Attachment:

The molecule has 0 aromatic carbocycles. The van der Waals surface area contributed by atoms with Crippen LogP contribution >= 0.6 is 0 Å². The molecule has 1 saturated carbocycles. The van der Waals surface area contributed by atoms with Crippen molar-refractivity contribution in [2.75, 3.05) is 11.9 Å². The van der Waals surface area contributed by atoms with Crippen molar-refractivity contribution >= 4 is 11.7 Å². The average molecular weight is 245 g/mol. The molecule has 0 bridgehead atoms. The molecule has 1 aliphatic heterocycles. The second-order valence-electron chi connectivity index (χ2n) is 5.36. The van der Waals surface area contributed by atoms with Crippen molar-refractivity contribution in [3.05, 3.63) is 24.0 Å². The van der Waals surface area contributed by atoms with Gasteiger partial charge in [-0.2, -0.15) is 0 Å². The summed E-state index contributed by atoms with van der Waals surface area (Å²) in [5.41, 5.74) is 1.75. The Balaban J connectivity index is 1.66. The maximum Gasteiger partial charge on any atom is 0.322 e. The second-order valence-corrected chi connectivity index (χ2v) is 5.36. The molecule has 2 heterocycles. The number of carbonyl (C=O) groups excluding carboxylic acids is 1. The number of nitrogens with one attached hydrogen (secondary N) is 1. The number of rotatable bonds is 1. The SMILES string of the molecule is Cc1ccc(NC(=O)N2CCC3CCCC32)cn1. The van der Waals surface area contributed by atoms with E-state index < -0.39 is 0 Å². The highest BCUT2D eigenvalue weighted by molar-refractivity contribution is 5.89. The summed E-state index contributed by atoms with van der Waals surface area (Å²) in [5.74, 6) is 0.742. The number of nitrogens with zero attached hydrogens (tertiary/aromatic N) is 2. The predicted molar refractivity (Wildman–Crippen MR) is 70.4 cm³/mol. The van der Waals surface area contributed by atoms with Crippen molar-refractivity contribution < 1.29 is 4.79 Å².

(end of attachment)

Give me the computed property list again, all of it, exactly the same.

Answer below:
The molecule has 0 aromatic carbocycles. The van der Waals surface area contributed by atoms with Crippen LogP contribution >= 0.6 is 0 Å². The molecule has 1 saturated carbocycles. The van der Waals surface area contributed by atoms with Crippen molar-refractivity contribution in [2.75, 3.05) is 11.9 Å². The van der Waals surface area contributed by atoms with Crippen molar-refractivity contribution >= 4 is 11.7 Å². The average molecular weight is 245 g/mol. The molecule has 0 bridgehead atoms. The molecule has 1 aliphatic heterocycles. The second-order valence-electron chi connectivity index (χ2n) is 5.36. The van der Waals surface area contributed by atoms with Crippen molar-refractivity contribution in [3.05, 3.63) is 24.0 Å². The van der Waals surface area contributed by atoms with Gasteiger partial charge in [-0.2, -0.15) is 0 Å². The summed E-state index contributed by atoms with van der Waals surface area (Å²) in [5.41, 5.74) is 1.75. The Balaban J connectivity index is 1.66. The maximum Gasteiger partial charge on any atom is 0.322 e. The second-order valence-corrected chi connectivity index (χ2v) is 5.36. The molecule has 2 heterocycles. The number of carbonyl (C=O) groups excluding carboxylic acids is 1. The number of nitrogens with one attached hydrogen (secondary N) is 1. The number of rotatable bonds is 1. The SMILES string of the molecule is Cc1ccc(NC(=O)N2CCC3CCCC32)cn1. The van der Waals surface area contributed by atoms with E-state index < -0.39 is 0 Å². The highest BCUT2D eigenvalue weighted by molar-refractivity contribution is 5.89. The summed E-state index contributed by atoms with van der Waals surface area (Å²) in [5.74, 6) is 0.742. The number of nitrogens with zero attached hydrogens (tertiary/aromatic N) is 2. The predicted molar refractivity (Wildman–Crippen MR) is 70.4 cm³/mol. The van der Waals surface area contributed by atoms with Crippen molar-refractivity contribution < 1.29 is 4.79 Å².